More difficult to discover are Komodo dragons during mating season — but we tried anyway the next morning at Komodo National Park.
“Like humans, they’re not having sex in public,” advised Kissner, who said our chances of spotting Komodo Lizards (also known as “dragons” due to their large size and aggressive behavior) were slim.
The park — which was founded in 1980 and recognized as a UNESCO World Heritage Site in 1991 — is one of the few places where the animals still roam.
My naturalist guide vehemently denied a rumor that rangers feed dragons who come by the ranger station, but we saw a large, adult dragon — one of about 5,700 that live in the park — minutes upon entering.
The park walk was the itinerary’s attraction highlight, but Pink Beach — located at another part of Komodo — was a favorite water stop for many. We were told that it was rare to see Komodos there, and that they’re not particularly fond of swimming, but park rangers armed with long, forked sticks monitored the beach just in case.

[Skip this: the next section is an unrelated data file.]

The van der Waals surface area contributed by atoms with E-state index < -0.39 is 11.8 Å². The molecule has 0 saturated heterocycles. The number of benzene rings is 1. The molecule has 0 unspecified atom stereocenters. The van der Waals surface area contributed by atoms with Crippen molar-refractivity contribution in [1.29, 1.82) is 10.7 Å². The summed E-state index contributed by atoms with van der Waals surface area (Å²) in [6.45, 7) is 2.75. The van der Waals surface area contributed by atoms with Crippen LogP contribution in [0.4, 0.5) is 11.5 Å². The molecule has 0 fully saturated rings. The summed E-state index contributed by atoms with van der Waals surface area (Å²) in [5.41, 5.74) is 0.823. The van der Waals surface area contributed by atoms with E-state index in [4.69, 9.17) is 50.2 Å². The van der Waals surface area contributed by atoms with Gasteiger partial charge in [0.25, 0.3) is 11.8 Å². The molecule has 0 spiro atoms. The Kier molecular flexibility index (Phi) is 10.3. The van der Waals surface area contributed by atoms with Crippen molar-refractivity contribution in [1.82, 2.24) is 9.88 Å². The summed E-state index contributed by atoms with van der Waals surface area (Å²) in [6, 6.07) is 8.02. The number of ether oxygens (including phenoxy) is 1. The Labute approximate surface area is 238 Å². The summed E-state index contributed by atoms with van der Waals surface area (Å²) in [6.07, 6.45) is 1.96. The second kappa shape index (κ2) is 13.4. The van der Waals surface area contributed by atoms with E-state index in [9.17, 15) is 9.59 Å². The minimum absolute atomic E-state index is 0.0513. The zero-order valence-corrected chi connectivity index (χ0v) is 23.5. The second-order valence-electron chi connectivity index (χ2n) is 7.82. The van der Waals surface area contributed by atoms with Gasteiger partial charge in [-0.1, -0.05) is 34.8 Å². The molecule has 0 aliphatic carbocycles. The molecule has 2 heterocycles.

Instead of watching for deadly lizards, I became transfixed by the beach’s white sand as it comingled with fragments of coral, stained red from microscopic animals called foraminifera. Every time the glassy waves broke at the shore, the white sand rose to the top, clouding the water. But as the water settled, the sand once again mixed with the broken coral and created a rosy canvas.
We enjoyed our next stop, Satonda Island, all to ourselves — there weren’t even locals around. After checking out the island’s crater lake, I joined a few friends for a hike along its caldera. Butterflies flew by, lizards scurried in the leaves and, gradually, the trail became little more than loosely assembled dirt and rocks. A German man, clad in a shirt made a shade darker by his own sweat, nearly pummeled into us while making a rushed descent.
A bit anxious, I continued on, but not far enough to discover the island’s sizeable community of fruit bats hanging upside down from trees.
Our last stop, Gili Nanggu, more than remedied the sting of that missed connection. Here, I savored my favorite aspects of the itinerary — tracing the length of an entire island, scrambling over rocks, snorkeling with fish and discovering a vacant beach to adore in private.